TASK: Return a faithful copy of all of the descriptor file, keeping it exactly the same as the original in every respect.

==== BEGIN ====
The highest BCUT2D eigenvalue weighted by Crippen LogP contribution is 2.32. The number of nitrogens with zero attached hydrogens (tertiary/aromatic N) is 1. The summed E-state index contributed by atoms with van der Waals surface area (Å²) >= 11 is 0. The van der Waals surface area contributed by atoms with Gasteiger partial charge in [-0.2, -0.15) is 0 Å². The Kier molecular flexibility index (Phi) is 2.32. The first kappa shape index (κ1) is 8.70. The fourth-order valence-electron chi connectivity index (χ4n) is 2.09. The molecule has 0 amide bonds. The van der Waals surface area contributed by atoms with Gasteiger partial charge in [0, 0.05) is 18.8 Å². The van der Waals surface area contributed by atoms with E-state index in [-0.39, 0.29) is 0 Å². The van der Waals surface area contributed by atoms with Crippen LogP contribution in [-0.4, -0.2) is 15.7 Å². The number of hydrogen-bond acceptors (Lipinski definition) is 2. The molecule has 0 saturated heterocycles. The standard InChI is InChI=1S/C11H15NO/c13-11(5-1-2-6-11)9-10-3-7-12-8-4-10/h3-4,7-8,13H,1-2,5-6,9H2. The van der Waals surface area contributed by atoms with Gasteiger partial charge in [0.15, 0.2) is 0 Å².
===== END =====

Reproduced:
The highest BCUT2D eigenvalue weighted by Crippen LogP contribution is 2.32. The number of nitrogens with zero attached hydrogens (tertiary/aromatic N) is 1. The summed E-state index contributed by atoms with van der Waals surface area (Å²) >= 11 is 0. The van der Waals surface area contributed by atoms with Gasteiger partial charge in [-0.2, -0.15) is 0 Å². The Kier molecular flexibility index (Phi) is 2.32. The first kappa shape index (κ1) is 8.70. The fourth-order valence-electron chi connectivity index (χ4n) is 2.09. The molecule has 0 amide bonds. The van der Waals surface area contributed by atoms with Gasteiger partial charge in [0, 0.05) is 18.8 Å². The van der Waals surface area contributed by atoms with E-state index in [-0.39, 0.29) is 0 Å². The van der Waals surface area contributed by atoms with Crippen LogP contribution in [-0.4, -0.2) is 15.7 Å². The number of hydrogen-bond acceptors (Lipinski definition) is 2. The molecule has 0 saturated heterocycles. The standard InChI is InChI=1S/C11H15NO/c13-11(5-1-2-6-11)9-10-3-7-12-8-4-10/h3-4,7-8,13H,1-2,5-6,9H2. The van der Waals surface area contributed by atoms with Gasteiger partial charge in [0.15, 0.2) is 0 Å².